Thursday, November 5, 2009

John S. Knight: There was a human side, too...

AS I WAS READING a couple of more death notices for American newspapers, I recalled filmmaker Paul Jacoway's excellent one-hour TV documentary on the life of John S. Knight that was aired a week ago on Ch. 45/49. It was a sad reminder not only of the passing of the last of America's great publishers but also of the abject decline of the print media itself. Jacoway, a part-time University of Akron instructor, worked on the film for three years with Dr. Kathleen Endres of UA as his advisor and editor. It represented the careful assembly of a massive store of material for a journalist who towered above the field - and made a fortune from it.

I never met his brother Jim, who shared many of Jack's attributes, but for the 13 years that I worked under JSK's influence, my desk was no more than 20 feet from his office. Others have written about his life largely from a corporate viewpoint tracking the path of how he and his brother built a media empire. But Jack's passion as a newspaperman dedicated to the city of Akron was never an avocation. He lived it intensely every day, whether he was meeting with CEOs or union guys who ran the presses at the other end of the building. Presidents sought his advice as eagerly as I sought another bet with him on a particular football game. If he won, he arrived at my desk after the week end and primly explained to me how such bets required much research and thought. On the few times that I won, he sent his secretary to me with a $5 bill without comment in a sealed envelope. It was a game with our own rules.

With individuals of great power and influence, human qualities can easily be overlooked. Jack Knight was human, forever a professional newsman while burdened by the tragedies of two lost sons and the murder of a grandson who was being primed to take over Knight newspapers. After that, Knight seemed to retreat to lower expectations for the future of his beloved papers.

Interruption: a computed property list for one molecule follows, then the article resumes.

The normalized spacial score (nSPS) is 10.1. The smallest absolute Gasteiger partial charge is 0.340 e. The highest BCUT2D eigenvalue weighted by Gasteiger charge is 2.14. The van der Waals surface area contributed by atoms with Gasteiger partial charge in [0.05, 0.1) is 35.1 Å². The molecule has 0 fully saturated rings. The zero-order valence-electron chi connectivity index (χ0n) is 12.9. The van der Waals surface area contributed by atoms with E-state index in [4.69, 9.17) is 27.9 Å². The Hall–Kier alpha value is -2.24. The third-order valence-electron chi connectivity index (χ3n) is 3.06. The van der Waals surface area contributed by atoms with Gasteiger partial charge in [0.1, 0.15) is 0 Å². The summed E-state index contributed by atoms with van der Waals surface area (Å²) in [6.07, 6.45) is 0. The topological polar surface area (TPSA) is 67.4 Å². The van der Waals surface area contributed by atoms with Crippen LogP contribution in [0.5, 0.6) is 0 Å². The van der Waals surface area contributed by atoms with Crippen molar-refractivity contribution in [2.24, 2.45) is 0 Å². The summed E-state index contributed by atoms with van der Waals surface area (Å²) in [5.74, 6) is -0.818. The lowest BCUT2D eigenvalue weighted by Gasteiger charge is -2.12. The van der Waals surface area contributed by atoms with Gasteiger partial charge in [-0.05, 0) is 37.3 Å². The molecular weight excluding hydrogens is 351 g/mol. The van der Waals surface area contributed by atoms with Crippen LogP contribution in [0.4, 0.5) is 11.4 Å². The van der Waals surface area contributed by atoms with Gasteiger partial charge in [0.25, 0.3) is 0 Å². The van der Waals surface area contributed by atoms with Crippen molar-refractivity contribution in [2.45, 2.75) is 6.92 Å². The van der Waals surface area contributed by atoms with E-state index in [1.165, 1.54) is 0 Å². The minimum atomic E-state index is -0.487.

The little things about his passions for the newspaper business were clearly reflected when, after much prodding, I convinced him to speak at the Akron Press Club's first annual awards dinner. As it happened, the program was on his 80th birthday, and although he groused about giving up the day for a speech, I think he quietly liked the idea in a pouting sort of way. I found myself in the desperate position of having to work with him on several drafts of the speech and deleting some remarks, particularly his dismay over editorials that said nothing. He didn't want to wear his glasses and complained that I had not placed cards on the tables for questions - which I convinced him that I had. At times he appeared to be an unsure rookie prepping to face a big audience. He gave me strict orders that the speech and following questions from the audience (about 300 guests) would end abruptly 10:3o. Standing next to him on the dais, I reminded him of the time and said I would call it a night. He snapped that I was still holding some written questions on cards and insisted he would continue. I didn't argue.

I suppose that the thing that told me more than anything else about the man is that although my political ideas were to the left of his, he was responsible for my becoming a columnist. I'm sure he disagreed with some of the columns, but never tried to stop me.

While Pulitzer committees and presidents saw him as a fearless outspoken observer of critical issues facing the nation, he was also an editor who circled commas and raised questions in the margins of clippings that he forwarded to the reporter. Having lost a son in World War 11 he saw the folly of our later engagement in Vietnam and defended the young war protesters at the 1968 presidential convention in Chicago, He was attracted to their youthful energy against silly policies.

His voice in his Editor's Notebook column today would be welcome - and perhaps even a strong influence on politicians as we stare at Afghanistan and further losses in human lives and other heavy costs. In the bottom-line culture of newspapers and broadcasters today, you have to look hard to find the kind of courage and sensitivity that came naturally to Jack Knight. Yes, it's a different world, but hardly much better in his absence.

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